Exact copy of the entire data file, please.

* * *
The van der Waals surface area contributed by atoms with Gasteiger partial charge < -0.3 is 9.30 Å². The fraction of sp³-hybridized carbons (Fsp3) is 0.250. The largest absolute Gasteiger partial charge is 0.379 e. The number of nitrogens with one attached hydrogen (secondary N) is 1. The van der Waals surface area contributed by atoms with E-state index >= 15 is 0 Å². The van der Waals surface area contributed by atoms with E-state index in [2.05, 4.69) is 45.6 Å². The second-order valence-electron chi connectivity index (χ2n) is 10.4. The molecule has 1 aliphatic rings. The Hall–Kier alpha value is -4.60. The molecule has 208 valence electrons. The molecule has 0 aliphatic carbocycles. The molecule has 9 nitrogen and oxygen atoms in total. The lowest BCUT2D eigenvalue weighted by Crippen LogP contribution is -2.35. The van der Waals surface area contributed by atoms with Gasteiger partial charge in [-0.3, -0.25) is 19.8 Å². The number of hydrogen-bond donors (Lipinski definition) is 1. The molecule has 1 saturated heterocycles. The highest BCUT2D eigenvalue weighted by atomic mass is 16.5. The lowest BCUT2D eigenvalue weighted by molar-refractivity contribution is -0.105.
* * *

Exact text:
The van der Waals surface area contributed by atoms with Gasteiger partial charge < -0.3 is 9.30 Å². The fraction of sp³-hybridized carbons (Fsp3) is 0.250. The largest absolute Gasteiger partial charge is 0.379 e. The number of nitrogens with one attached hydrogen (secondary N) is 1. The van der Waals surface area contributed by atoms with E-state index >= 15 is 0 Å². The van der Waals surface area contributed by atoms with E-state index in [2.05, 4.69) is 45.6 Å². The second-order valence-electron chi connectivity index (χ2n) is 10.4. The molecule has 1 aliphatic rings. The Hall–Kier alpha value is -4.60. The molecule has 208 valence electrons. The molecule has 0 aliphatic carbocycles. The molecule has 9 nitrogen and oxygen atoms in total. The lowest BCUT2D eigenvalue weighted by Crippen LogP contribution is -2.35. The van der Waals surface area contributed by atoms with Gasteiger partial charge in [-0.3, -0.25) is 19.8 Å². The number of hydrogen-bond donors (Lipinski definition) is 1. The molecule has 1 saturated heterocycles. The highest BCUT2D eigenvalue weighted by atomic mass is 16.5. The lowest BCUT2D eigenvalue weighted by molar-refractivity contribution is -0.105.